Indeed, bondholders receive monthly property performance reports that track specific distressed malls, iconic hotels, and even the decline of a landmark Times Square building funded by President Trump’s son-in-law. in the months leading up to Trump’s inauguration.

Jared Kushner co-signed loans to fund 229 West 43rd St., an 18-year-old property that once housed the New York Times, in October 2016, before becoming a White House adviser.

It is one of some $ 1.1 billion in home loans now considered distressed in Times Square, according to real estate data platform CREDiQ. And its latest real estate appraisal reduced its value by 80% to around $ 92.5 million.

“It was kind of a revelation to see how much the value had fallen,” said CREDiQ co-founder Bill Petersen. But he also believes the property’s woes don’t necessarily reflect the value of other buildings in Times Square, he said, given the building had lost significant tenants even before the pandemic.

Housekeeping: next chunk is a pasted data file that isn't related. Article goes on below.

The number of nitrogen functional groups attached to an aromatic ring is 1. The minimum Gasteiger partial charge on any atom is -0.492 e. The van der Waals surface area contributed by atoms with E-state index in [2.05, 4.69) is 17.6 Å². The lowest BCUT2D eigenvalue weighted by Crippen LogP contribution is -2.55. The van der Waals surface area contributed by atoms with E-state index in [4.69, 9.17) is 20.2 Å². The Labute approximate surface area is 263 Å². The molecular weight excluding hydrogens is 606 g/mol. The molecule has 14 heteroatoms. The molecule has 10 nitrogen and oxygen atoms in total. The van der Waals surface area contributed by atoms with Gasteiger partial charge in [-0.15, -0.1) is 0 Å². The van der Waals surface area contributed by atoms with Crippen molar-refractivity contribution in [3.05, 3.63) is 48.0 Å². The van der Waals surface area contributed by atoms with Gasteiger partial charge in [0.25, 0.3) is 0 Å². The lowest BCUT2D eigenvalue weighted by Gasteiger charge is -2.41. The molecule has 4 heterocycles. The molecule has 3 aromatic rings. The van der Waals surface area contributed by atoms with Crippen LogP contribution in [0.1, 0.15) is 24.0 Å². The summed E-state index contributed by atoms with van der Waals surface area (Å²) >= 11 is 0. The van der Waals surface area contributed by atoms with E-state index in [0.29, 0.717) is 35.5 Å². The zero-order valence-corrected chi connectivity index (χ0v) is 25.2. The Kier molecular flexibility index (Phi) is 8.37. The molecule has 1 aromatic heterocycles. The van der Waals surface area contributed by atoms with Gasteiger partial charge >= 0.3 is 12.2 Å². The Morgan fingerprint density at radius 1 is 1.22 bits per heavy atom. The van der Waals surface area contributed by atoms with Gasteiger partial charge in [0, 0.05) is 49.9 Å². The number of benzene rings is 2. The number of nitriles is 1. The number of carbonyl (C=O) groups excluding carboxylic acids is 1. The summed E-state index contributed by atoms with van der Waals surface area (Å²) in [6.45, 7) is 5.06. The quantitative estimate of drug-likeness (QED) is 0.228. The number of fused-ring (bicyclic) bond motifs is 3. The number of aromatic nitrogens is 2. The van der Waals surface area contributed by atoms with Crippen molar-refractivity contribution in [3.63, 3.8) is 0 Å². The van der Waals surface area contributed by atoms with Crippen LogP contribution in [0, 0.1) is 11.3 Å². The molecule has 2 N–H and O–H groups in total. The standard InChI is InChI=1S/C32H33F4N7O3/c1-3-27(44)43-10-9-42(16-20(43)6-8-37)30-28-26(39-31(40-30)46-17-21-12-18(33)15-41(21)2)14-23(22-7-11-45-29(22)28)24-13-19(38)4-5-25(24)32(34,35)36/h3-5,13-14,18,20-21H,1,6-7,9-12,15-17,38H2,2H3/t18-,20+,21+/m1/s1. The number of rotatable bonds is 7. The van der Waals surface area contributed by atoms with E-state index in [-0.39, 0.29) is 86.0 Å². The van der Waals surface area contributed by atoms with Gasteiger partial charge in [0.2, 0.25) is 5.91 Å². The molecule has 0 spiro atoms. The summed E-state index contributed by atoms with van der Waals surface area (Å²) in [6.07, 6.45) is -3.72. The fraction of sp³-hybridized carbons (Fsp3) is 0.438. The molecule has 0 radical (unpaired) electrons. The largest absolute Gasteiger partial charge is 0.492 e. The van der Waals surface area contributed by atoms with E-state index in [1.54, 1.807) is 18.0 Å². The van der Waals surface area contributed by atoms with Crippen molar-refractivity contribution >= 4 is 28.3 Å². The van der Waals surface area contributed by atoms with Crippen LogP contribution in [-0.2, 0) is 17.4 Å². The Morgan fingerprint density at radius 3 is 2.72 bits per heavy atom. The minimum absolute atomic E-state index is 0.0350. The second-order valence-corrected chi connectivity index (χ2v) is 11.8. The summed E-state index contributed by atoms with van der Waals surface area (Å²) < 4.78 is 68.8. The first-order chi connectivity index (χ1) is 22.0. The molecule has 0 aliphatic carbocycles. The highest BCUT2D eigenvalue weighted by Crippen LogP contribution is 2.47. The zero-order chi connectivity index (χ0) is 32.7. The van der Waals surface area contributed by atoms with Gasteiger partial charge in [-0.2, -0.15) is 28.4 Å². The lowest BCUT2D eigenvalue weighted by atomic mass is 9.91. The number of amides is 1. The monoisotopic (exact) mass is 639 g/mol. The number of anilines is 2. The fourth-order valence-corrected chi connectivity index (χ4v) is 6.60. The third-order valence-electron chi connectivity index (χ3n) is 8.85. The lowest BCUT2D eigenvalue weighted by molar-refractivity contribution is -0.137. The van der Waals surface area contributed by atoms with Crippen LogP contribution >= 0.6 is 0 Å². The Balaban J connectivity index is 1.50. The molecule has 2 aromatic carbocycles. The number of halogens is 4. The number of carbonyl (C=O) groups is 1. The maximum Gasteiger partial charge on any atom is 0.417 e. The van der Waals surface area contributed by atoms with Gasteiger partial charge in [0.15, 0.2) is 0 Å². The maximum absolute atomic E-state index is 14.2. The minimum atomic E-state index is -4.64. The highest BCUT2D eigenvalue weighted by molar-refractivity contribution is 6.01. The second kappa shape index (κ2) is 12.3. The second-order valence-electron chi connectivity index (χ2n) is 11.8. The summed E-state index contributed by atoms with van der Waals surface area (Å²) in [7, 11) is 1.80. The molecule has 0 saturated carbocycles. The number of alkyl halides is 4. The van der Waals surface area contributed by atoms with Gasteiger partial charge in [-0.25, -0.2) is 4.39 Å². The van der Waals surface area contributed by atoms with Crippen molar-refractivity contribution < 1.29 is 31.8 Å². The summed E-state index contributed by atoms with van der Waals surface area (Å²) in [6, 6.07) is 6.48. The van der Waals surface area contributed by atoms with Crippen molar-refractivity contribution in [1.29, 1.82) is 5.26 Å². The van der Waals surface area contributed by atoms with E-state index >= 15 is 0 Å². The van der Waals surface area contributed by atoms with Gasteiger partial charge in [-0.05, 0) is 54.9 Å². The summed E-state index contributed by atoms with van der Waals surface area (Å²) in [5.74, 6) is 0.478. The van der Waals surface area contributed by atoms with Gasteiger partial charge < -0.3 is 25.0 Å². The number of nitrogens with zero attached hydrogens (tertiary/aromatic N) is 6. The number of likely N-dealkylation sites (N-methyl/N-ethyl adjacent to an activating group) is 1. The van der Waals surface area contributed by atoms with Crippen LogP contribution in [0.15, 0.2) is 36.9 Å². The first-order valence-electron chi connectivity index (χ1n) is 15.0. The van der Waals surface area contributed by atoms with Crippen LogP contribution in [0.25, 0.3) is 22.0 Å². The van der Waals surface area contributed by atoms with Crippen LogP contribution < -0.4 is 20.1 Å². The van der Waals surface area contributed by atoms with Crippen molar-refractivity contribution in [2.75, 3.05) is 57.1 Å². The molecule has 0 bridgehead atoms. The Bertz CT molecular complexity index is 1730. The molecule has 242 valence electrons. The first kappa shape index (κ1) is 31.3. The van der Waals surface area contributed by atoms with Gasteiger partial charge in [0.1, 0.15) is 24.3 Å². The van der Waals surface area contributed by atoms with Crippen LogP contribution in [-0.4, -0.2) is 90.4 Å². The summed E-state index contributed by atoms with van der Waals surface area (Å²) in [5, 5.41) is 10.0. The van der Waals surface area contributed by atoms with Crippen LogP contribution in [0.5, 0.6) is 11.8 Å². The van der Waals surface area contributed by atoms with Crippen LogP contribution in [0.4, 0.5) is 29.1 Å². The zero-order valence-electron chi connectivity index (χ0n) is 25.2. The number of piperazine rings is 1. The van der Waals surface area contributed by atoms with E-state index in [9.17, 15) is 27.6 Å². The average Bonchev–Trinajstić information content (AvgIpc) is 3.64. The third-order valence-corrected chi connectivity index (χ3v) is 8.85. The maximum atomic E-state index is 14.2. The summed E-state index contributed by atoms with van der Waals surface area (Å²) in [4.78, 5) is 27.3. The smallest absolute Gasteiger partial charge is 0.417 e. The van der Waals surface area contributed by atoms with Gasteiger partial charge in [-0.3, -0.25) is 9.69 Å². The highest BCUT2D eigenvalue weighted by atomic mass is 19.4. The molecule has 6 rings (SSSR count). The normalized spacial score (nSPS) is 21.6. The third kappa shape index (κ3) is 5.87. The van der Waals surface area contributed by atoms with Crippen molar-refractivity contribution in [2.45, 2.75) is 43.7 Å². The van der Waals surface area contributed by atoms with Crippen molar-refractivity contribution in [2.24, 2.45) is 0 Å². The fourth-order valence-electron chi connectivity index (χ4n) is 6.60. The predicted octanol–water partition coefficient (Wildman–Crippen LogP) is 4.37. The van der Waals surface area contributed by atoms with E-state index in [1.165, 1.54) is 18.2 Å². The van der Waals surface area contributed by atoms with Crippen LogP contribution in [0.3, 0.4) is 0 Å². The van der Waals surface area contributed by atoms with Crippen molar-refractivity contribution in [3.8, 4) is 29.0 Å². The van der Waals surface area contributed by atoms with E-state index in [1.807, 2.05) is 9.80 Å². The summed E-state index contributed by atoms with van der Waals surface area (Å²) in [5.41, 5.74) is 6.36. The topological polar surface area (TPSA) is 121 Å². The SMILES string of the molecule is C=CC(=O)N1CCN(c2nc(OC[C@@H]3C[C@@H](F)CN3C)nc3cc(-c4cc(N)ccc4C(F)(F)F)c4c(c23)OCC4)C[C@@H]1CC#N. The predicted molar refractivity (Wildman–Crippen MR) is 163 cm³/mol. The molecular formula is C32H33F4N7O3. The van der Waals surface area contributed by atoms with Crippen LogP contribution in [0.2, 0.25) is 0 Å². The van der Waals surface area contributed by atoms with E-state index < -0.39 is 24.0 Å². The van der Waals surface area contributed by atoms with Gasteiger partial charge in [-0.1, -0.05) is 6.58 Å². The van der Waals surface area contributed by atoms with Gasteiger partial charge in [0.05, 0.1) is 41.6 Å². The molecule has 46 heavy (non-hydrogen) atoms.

Kushner Properties did not respond to a request for comment.

Record debt of the CRE

Ryan Severino, chief economist at commercial real estate company JLL JLL,
Remains optimistic, he said, that parts of the market will recover over the next 18 months or so if a successful COVID-19 vaccine can soon begin to be widely distributed.

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But Severino said he also sees an uphill battle for properties that were struggling before the onset of COVID-19, or in his words, buildings that “after more than 10 years of economic expansion” have failed. managed to find a foothold, including substandard malls and offices. buildings in less desirable areas, which have languished since the last recession.

The global stakes have never been higher. Data from the Federal Reserve shows that U.S. commercial real estate debt hit an all-time high of $ 3.06 trillion in the third quarter, down from a 10-year low of $ 2.2 trillion in 2012.

CRE debt breaks record

Saint-Louis Fed data

Some real estate debts will be repaid without a hitch. Other owners will find debt or equity to weather the storm.

But the pandemic still means that some properties sold will only reach fire-rated prices. And that is the hope of bargain hunters.

“It’s really good when everyone is looking for opportunities,” said Gayle Klein, director of the McKool Smith law firm, which represents hedge funds, private equity and others on commercial and securities litigation. “Because my clients have money to spend. “